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DNA Smear

| posted 21 May, 2019 17:52
additional photos…can't figure out how to add multiple attachments!
| posted 21 May, 2019 17:53
additional photo
| posted 21 May, 2019 19:10
I am incredibly interested in this post and would love to know the mechanism by which DNA modification can lead to instability of purified DNA under specific conditions. At the very least, it is an interesting puzzle to solve….

I saw this last year with some smeg phages. I forget the specific ones, but recall that I attributed the smearing to residual nuclease present that refolded in RE buffer based on smears present when RE buffer was added, but not no buffer added controls.

This year with Gordonia phages and pre-treating them with PK and SDS, we had OK success with getting DNA. By OK I mean that there wasn't the smearing of extracted DNA, but addition of enzyme didn't result in production of a digested genome. Because I don't know whether the enzyme sites were present in the genomes analyzed, I don't know whether enzyme cleavage failed or not.

I look in notebooks tomorrow and see if I can find anything.
| posted 23 May, 2019 05:03
We saw some smearing in our gels. This was our first year so we did not know what to expect and believed the smearing to be due to human or equipment error (and we are not ruling that out). I've attached an image of a gel that shows faint smearing throughout the cut lanes (not much uncut DNA present in the first lane unfortunately). Fortunately, we were able to get sequencing back for our phages (the attached gel image is from one of those sequenced phages).
| posted 23 May, 2019 17:32
We have worked in Gordonia r. and M. foliorum the past few years. Typically, the uncut DNA from isolated that have high concentration (> 200ng/ul) runs with a high mol mass band, but does show some amount of smear (see enclosed example). The gels sometimes show a double band or gap in the high mol mass DNA. If we have low yield samples (<50ng/ul), they sometimes do not run as a high mol mass band and appear smeared but its hard to tell if that's because the concentration is already low and was degraded during the isolation.
RS Pollenz
| posted 23 May, 2019 21:09
Hi, Debbie-
After switching to the M. foliorum phage from M. smegmatis phage our DNA has been more smeary in general, and doesn't consistently cut as cleanly. In our Genetics/Bioinformatics part of our bio series we run ~300 ng, uncut DNA next to Sal I cut DNA prior to cloning the fragments into pBluescript plasmids, and then sequence analysis of the interesting clones. Gels were run overnight at 25V.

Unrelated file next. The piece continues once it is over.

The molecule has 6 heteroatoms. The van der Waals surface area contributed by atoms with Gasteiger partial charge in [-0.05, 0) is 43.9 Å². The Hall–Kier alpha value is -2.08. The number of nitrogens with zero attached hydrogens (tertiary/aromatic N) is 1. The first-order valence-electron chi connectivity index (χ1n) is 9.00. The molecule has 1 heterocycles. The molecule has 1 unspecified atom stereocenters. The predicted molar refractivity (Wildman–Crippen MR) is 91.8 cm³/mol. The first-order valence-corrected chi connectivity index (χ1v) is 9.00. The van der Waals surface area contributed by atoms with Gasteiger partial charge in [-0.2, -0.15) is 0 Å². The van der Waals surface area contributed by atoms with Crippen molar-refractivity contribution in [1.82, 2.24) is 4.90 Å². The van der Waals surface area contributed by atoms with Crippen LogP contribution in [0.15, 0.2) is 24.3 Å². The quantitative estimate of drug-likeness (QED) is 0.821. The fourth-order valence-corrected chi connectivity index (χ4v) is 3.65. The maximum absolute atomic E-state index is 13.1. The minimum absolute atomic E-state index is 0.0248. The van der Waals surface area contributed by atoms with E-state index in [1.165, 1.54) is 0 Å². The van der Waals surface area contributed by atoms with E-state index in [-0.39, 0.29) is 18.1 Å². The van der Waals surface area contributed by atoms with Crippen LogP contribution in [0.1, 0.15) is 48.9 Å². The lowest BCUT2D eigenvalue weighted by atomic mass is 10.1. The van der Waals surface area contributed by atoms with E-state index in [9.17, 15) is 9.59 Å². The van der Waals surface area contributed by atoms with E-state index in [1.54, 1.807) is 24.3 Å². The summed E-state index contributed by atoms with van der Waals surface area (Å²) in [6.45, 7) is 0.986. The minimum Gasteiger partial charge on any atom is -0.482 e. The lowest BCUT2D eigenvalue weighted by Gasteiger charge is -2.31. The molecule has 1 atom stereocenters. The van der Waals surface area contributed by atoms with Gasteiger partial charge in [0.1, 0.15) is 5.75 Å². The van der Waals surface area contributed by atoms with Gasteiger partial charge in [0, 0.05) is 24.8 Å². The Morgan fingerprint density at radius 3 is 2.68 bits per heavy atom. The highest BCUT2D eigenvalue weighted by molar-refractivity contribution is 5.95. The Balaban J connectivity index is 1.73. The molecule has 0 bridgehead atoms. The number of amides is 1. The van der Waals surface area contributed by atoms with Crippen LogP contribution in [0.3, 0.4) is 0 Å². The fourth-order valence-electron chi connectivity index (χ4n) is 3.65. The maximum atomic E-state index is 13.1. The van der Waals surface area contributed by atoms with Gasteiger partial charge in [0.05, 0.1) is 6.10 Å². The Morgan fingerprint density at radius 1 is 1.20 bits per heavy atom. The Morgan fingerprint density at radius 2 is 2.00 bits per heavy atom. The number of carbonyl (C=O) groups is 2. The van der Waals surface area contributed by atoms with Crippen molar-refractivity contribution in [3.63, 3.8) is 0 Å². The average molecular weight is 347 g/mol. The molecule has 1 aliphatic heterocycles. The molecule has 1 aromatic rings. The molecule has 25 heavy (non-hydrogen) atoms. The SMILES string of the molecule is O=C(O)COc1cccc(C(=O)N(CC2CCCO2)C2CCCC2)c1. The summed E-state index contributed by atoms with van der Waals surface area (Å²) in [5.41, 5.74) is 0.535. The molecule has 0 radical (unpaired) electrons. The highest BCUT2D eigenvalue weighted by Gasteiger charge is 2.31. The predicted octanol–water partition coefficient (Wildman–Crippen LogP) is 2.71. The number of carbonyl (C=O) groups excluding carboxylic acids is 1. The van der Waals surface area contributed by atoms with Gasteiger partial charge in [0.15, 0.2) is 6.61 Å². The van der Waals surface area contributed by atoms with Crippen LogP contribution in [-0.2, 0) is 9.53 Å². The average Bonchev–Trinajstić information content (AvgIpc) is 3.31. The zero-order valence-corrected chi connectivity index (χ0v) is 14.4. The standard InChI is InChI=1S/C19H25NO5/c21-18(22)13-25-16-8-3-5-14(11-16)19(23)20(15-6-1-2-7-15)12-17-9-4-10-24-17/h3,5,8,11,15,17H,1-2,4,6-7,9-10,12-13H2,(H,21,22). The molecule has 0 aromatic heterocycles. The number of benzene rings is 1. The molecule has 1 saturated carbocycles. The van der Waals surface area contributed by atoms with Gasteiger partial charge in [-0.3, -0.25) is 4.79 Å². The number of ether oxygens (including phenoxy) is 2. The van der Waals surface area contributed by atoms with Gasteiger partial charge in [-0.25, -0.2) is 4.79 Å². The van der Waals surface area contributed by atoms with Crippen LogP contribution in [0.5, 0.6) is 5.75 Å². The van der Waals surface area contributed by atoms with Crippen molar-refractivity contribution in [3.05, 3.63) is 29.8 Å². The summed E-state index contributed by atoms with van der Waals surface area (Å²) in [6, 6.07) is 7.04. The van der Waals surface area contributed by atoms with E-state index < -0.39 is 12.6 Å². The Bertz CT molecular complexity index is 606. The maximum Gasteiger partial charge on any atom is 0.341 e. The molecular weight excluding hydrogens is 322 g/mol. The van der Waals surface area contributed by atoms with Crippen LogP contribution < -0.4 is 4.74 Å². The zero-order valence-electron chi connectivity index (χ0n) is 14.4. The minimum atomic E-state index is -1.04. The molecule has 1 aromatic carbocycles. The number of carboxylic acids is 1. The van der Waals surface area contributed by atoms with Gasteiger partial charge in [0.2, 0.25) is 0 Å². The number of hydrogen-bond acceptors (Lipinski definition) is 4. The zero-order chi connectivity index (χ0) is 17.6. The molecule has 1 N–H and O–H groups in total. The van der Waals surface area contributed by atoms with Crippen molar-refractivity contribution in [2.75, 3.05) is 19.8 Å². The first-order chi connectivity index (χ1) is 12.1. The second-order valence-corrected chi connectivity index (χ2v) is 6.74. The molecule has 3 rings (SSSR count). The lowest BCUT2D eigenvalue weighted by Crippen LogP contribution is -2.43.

We do NOT put Restriction Digest Buffer in our Uncut samples. The uncut DNA is mixed with sterile water and 6X load dye (no SDS, but contains EDTA) before loading, and this has worked well to protect DNA from degrading.

Our cloned phage DNA fragments this semester matched to about 50% EE and/or EG phage, and 50 % M. foliorum bacterial fragments. Why so much bacterial DNA ligated into our plasmid? My summer project is to try another enzyme, Nsp1, on these phage since it appears to cut previously sequenced M. foliorum phage more consistently than Sal I. Results later….

None of the smeary phage DNA samples, shown in gels attached, was successfully ligated into the plasmid we use, pBluescript. It ran smeary, and didn't cut cleanly….Interesting!
| posted 29 May, 2019 20:16
I thought I'd chime in, as this is something we've worked hard at to eliminate. A few things to note:
1) We purchase nuclease-free water for suspending our DNA as we've had issues in the past with our smeg phages; we would get beautiful bands with fresh DNA, but even our uncut would smear if left over night, or when thawed. This was mostly remedied by using the nuclease-free water.
2) We run TAE gels (not TBE). They're much cleaner in our hands.
3) We do not use the Wizard kit AT ALL for DNA isolation. We have been using the ZnCl protocol for 2 years now.
4) We isolated M. foliorum phages for the first time this year (smeg previously). After following some threads/discussion about smearing being a common issue with this host, I tried to get ahead of the game by adapting our ZnCl DNA isolation protocol to include the EDTA and ProtK steps. I've attached it here (dated 201smile, as we had really good results, and tested the effect of water vs. buffer on smearing. While the enzymes didn't work great, the DNA was clean and we didn't see any smearing.

In the next post, I've shared pictures from our gels.
| posted 29 May, 2019 20:18
On the large gel (attached, 1.2% agarose), after the ladder, each sample set is loaded as: water uncut, NspI, SacII. On the small gel (next post, 2% agarose), the sets are loaded as: buffer uncut, HaeIII.

So large gel lanes 1-3 and small gel lanes 1-2 are the same phage.
| posted 29 May, 2019 20:19
On the large gel (previous post, 1.2% agarose), after the ladder, each sample set is loaded as: water uncut, NspI, SacII. On the small gel (attached, 2% agarose), the sets are loaded as: buffer uncut, HaeIII.

So large gel lanes 1-3 and small gel lanes 1-2 are the same phage.
| posted 30 May, 2019 18:21
We have had the same issues with streaky samples. We changed procedures and were able to increase yield of our samples. We still had some smearing and sent ours anyway and only had one sample pass QC for sequencing.
Edited 30 May, 2019 18:28
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